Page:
Cobb will be presented with the honor at the 69th annual Writers Guild Awards at New York’s Edison Ballroom on Feb. 19. The award is presented “to honor writers who have demonstrated with creativity, grace and bravery a willingness to confront social injustice in the face of adversity.”

“Policing the Police,” which aired in June as part of the PBS investigative series “Frontline,” explores the complexities involved in reforming the Newark Police Department and its fractured relationship with the community. Cobb embedded with two detectives in the Newark Police Department’s gang unit to witness firsthand how undercover officers operate following a 2014 report from the U.S. Department of Justice that showed Newark’s police had engaged in a pattern of unconstitutional conduct.

Bernstein, who is 97, became
See full article at Variety - Film News »

Jelani Cobb Tapped for Writers Guild East’s Walter Bernstein Award

The Writers Guild of America East has named “Policing the Police” filmmaker Jelani Cobb as the inaugural winner of its Walter Bernstein Award.

Cobb will be presented with the honor at the 69th annual Writers Guild Awards at New York’s Edison Ballroom on Feb. 19. The award is presented “to honor writers who have demonstrated with creativity, grace and bravery a willingness to confront social injustice in the face of adversity.”

“Policing the Police,” which aired in June as part of the PBS investigative series “Frontline,” explores the complexities involved in reforming the Newark Police Department and its fractured relationship with the community. Cobb embedded with two detectives in the Newark Police Department’s gang unit to witness firsthand how undercover officers operate following a 2014 report from the U.S. Department of Justice that showed Newark’s police had engaged in a pattern of unconstitutional conduct.

Bernstein, who is 97, became a member of the WGA East in
See full article at Variety - TV News »

Film Review: ‘Assassin’s Creed’ Has Odd Breeding for a Movie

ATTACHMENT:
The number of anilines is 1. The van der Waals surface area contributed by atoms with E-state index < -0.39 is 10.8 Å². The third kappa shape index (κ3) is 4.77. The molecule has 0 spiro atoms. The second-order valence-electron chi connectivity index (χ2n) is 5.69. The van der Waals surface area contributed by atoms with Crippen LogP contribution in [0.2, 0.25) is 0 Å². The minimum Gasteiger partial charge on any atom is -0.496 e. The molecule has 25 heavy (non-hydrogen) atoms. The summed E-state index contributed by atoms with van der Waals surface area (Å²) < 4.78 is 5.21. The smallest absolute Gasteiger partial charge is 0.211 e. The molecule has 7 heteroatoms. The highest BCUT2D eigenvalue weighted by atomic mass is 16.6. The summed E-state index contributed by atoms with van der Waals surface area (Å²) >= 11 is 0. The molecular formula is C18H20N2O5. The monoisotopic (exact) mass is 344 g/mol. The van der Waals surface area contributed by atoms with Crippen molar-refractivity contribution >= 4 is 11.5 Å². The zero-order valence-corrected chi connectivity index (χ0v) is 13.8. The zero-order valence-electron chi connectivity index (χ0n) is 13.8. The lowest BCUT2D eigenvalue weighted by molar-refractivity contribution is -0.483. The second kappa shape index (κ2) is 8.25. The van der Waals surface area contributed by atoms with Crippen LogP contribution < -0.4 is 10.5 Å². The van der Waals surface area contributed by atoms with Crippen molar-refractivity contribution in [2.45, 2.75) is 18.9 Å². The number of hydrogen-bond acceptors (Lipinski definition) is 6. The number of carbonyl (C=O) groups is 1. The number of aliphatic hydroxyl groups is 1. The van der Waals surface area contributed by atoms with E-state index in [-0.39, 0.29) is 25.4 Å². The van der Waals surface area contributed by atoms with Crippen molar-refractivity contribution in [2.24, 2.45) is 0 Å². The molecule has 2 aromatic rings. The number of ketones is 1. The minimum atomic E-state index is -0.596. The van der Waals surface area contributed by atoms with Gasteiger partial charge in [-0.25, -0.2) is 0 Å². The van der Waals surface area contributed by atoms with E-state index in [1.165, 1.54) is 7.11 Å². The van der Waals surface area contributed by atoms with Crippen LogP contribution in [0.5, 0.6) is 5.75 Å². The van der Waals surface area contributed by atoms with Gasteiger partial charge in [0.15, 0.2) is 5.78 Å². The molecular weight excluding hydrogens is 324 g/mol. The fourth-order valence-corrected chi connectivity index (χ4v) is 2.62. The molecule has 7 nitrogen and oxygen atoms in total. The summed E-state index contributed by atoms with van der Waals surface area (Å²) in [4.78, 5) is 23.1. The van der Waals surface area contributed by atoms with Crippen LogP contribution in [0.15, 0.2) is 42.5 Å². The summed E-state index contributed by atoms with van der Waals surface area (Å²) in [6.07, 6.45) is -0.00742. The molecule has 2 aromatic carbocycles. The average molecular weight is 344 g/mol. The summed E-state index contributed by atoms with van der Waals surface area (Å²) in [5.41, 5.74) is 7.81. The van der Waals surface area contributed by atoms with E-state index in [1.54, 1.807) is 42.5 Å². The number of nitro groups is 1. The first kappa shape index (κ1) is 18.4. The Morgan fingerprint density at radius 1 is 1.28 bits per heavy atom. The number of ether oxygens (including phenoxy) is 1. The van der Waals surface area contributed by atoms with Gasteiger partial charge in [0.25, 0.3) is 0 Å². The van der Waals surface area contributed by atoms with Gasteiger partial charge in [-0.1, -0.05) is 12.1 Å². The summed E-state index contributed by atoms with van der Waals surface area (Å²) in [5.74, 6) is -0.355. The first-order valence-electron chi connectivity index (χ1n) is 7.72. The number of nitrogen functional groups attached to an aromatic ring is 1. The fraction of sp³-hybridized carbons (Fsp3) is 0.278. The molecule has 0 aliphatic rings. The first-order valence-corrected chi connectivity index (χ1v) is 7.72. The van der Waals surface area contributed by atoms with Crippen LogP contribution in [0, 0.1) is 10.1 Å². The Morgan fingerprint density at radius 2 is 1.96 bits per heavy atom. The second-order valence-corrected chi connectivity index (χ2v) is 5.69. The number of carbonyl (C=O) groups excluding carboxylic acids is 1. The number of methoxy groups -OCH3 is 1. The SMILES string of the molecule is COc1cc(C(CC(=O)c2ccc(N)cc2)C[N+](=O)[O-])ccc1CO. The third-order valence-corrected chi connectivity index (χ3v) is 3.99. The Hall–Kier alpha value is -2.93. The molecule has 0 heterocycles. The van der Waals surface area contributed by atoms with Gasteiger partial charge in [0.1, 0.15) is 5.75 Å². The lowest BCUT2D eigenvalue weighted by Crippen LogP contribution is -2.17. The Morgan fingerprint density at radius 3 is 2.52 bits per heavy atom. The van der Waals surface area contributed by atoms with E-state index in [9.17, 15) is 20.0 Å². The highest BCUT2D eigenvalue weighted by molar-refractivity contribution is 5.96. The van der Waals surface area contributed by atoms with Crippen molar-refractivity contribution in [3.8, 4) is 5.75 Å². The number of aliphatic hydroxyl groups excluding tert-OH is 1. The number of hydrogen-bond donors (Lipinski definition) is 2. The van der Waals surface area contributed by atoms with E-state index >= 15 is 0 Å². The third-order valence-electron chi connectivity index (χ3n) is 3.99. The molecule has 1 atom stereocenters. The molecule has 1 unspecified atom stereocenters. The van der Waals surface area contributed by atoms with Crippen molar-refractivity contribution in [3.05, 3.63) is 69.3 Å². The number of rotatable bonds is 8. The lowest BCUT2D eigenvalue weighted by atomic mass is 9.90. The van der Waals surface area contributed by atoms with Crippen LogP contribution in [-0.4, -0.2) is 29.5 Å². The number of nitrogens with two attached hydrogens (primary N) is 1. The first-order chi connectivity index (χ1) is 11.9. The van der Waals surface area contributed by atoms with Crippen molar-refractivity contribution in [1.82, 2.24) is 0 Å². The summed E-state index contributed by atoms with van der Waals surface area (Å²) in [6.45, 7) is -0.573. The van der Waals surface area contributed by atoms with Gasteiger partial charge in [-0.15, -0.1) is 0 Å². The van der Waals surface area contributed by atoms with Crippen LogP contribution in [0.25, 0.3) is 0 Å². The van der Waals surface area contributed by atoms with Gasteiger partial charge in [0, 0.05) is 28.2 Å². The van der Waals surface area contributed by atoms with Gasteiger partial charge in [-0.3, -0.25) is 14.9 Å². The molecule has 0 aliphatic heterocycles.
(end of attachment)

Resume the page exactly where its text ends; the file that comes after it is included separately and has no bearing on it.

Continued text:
• HollywoodChicago.com
Chicago – I’m not a gamer, but of course I’ve heard about “Assassin’s Creed.” The film based on the video game is a wild and undisciplined attempt to expand that particular universe, but does succeed in creating an oddball science fiction that has implications in geo-religious power and control.

Rating: 3.0/5.0

It is the combination of game and story that nearly does both sides in, but there is just enough to keep the intrigue intact. The high octane story from director Justin Kurzel – who used lead performers Michael Fassbender and Marion Cotillard in his adaptation of “Macbeth” in 2015 – manages a symbolic story about duality, technology and megalomania, while barely clinging to any of it making sense. There are crazy visuals, overwrought action and knocks on religion aplenty, which sets it apart both as a video game adaptation and creative use of a dystopian prophecy. Part Indiana Jones, part “Fail Safe” and all weird,
See full article at HollywoodChicago.com »

25 underrated political thrillers

Rebecca Clough Jan 13, 2017

Samuel L Jackson, Colin Farrell, Kirk Douglas, Denzel Washington and more, as we explore underrated political thrillers...

Ask someone for their favourite political thrillers and you’re likely to get a list of Oscar-winning classics, from JFK to The Day Of The Jackal, Blow Out to Argo. But what about those electrifying tales that have slipped under the radar, been largely forgotten or just didn’t get the love they deserved? Here are 25 political thrillers which are underappreciated but brilliant.

See related Star Wars: Episode IX lands Jurassic World director 25. The Amateur (1981)

Generally, the first hostage to get shot in a heist movie is considered insignificant; luckily this time the young woman killed by terrorists has a devoted boyfriend who vows to avenge her death. Charles Heller (John Savage) already works for the CIA, so he’s able to use secret information to blackmail his bosses into
See full article at Den of Geek »

Warner Bros. Boss Talks ‘Game of Thrones’-Sized Dreams for ‘Westworld,’ Growing Franchises

Warner Bros. Boss Talks ‘Game of Thrones’-Sized Dreams for ‘Westworld,’ Growing Franchises
The strong opening for “Westworld” on HBO has Warner Bros. Entertainment CEO Kevin Tsujihara thinking big — “Game of Thrones” big.